Council beefs up powers to tackle dog fouling and anti-social owners


Cheshire East Council is beefing up its powers to crack down on dog fouling and dog control.

It follows public support for tougher controls put forward by the council during its recent borough-wide consultation.

The four-week public consultation, which ended on October 10th, was held to seek residents' views around the introduction of a Public Space Protection Order (PSPO) specifically to tackle dog fouling and dog control across Cheshire East.

The authority received more than 1,400 responses and more than 90 per cent of respondents backed the creation of a PSPO to cover all public places and fines for owners who fail to clean up after their dog.

The PSPO came into effect from today, November 1st, and will enable the council to more-effectively combat dog fouling and introduce certain dog control requirements.

Councillor Paul Bates, Cheshire East Council cabinet member for finance and communication, said: "This consultation got a tremendous response from the public and, as we are a listening authority, we have responded to what they told us.

"It became apparent, from very early on in the process, that our proposals really struck a chord – and residents overwhelmingly supported plans to beef up enforcement and promote responsible dog ownership.

"It is clear from the responses that this is an important issue for residents and the council wanted to give the whole community the opportunity to have their say in shaping policies that help make Cheshire East such an attractive place to live, work, build a business and visit."

The main features of the PSPO allow the council to:

● Tackle those that fail to pick up after their dog in all public places within Cheshire East borough;
● Allow authorised officers to tell a dog owner/walker to put and keep their dog on a lead if necessary, for example, if their dog was showing aggressive behaviour; and
● Issue a Fixed Penalty Notice (FPN) of £100. A failure to pay the FPN may lead to prosecution and a potential maximum fine of £1,000, as would more serious breaches of the PSPO.

Cheshire East Council has a statutory duty to keep land clear of litter and refuse (including dog fouling) and a duty of care for dealing with waste.

The authority also has a duty to take action against irresponsible individuals who fail to clear up after their dogs on land which is open to the public. Not only is dog mess highly unpleasant, it is also a hazard to health – particularly to young children. Roundworm eggs found in dog mess (toxocara canis) can easily be picked up by children. This causes stomach upsets, sore throats, asthma and, in some cases, blindness.

Cheshire East Council


Here's what readers have had to say so far. Why not add your thoughts below.

John Harries
Wednesday 1st November 2017 at 6:10 pm
I'm a responsible dog owner and I fully support the idea of keeping our footpaths, parks and open spaces clear of dog fouling (and littering, fly tipping etc. etc.) but none of it is exactly quantum physics - and CEC needed a consultation process to come to these momentus conclusions.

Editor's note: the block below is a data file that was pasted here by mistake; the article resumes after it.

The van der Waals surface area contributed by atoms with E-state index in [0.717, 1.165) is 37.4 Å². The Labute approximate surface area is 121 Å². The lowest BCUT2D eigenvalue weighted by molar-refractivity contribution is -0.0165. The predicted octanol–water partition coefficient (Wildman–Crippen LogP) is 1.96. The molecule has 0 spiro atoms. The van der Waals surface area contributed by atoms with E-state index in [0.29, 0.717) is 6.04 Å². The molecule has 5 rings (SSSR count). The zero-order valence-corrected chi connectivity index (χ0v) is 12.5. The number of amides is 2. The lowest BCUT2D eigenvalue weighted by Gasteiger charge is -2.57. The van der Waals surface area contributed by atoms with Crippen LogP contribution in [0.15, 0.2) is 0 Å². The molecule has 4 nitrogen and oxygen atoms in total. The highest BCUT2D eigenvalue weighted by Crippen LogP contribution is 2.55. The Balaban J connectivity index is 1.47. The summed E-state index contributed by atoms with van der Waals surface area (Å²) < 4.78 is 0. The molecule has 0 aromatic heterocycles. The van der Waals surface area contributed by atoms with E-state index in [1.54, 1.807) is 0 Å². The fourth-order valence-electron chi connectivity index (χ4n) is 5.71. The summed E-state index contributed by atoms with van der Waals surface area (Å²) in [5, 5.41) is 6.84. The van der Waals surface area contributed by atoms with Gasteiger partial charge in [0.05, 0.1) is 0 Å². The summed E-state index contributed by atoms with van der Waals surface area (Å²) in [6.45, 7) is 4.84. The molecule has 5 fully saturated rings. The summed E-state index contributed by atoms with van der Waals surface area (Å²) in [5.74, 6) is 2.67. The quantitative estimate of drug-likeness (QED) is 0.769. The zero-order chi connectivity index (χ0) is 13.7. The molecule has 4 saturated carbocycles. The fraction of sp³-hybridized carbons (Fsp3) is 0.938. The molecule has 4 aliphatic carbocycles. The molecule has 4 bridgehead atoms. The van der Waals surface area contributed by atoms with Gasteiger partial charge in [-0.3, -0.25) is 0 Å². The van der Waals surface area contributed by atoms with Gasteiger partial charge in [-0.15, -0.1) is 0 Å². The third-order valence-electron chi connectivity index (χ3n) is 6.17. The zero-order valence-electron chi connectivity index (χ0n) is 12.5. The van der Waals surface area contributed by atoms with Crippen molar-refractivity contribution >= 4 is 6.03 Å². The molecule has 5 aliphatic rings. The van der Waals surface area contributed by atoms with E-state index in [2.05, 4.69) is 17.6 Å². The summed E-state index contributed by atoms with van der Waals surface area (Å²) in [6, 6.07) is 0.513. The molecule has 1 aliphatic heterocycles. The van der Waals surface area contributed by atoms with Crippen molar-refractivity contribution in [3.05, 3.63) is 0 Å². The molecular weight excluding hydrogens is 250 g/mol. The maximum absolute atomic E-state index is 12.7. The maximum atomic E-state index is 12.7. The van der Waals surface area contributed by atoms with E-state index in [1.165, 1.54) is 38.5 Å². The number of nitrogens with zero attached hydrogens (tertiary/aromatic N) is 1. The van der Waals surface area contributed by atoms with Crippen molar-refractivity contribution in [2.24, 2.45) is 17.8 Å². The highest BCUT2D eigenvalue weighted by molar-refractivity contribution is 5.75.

They may have tinkered with the rules and whatever powers are available to them but exactly who are 'authorised officers' and how many of them are there to dish out the obvious conveyor belt of FPN's and perish the thought, £1000 max. fines (NB photographic evidence would be required to take any miscreant to court let alone have any chance of pulling in £1K)
Last time I checked there hadn't been a single soul (or dog for that matter) taken to court in the whole of CEC's and it's forerunner organisations' tenure.
After all the navel contemplations, I wait to be amazed at this outright fantastic new initative by our ever resourceful council.....and, how many 'authorised officers' are there in the whole of CEC, where are they based and what else does their job description include other than pursuing errant dog walkers!!!
Jon Williams
Wednesday 1st November 2017 at 8:13 pm
Nothing wrong with the law as it stands, it's just another money making scheme:

The Dogs (Fouling of Land) Act 1996 is an Act of the Parliament of the United Kingdom. The purpose of the Act was to create a criminal offence if a dog defecates at any time on
designated land and a person who is in charge of the dog at that time fails to remove the faeces from the land forthwith.

It was repealed by Clean Neighbourhoods and Environment Act 2005 section 65, and replaced by similar legislation in the same act. The Act applied only in England and Wales. It was not regulated in Scotland until the passing of the Dog Fouling (Scotland) Act 2003.

Some exemptions are in place for land beside a major road, agricultural land or forestry. Local authorities were to be responsible for policing the Act, and are able to appoint officers to enforce the regulations. Conviction would lead to a fine.

Ex Dog Warden
Mark Russell
Thursday 2nd November 2017 at 6:43 pm
Instead of messing about with things that don’t need fixing, why don’t they divert the money into sorting our disgraceful roads out. Wilmslow is a car park, but at least there will be no dog poo. Talk about picking the wrong fight.
Kathryn Blackburn
Friday 3rd November 2017 at 9:36 am
Cabinet Member for Finance and Communication says it all. Not a department I would think of first to be in control of what is a public health matter.
Estelle Lewis
Friday 3rd November 2017 at 7:15 pm
The responsible dog owners don't need to be told to pick up poop - we do this as a matter of course.

The irresponsible will remain the same as ever unless there is a camera on every square inch of turf!

It's VERY annoying - I've picked up after a dog that has pooped when it's owner has been yards in front, totally oblivious.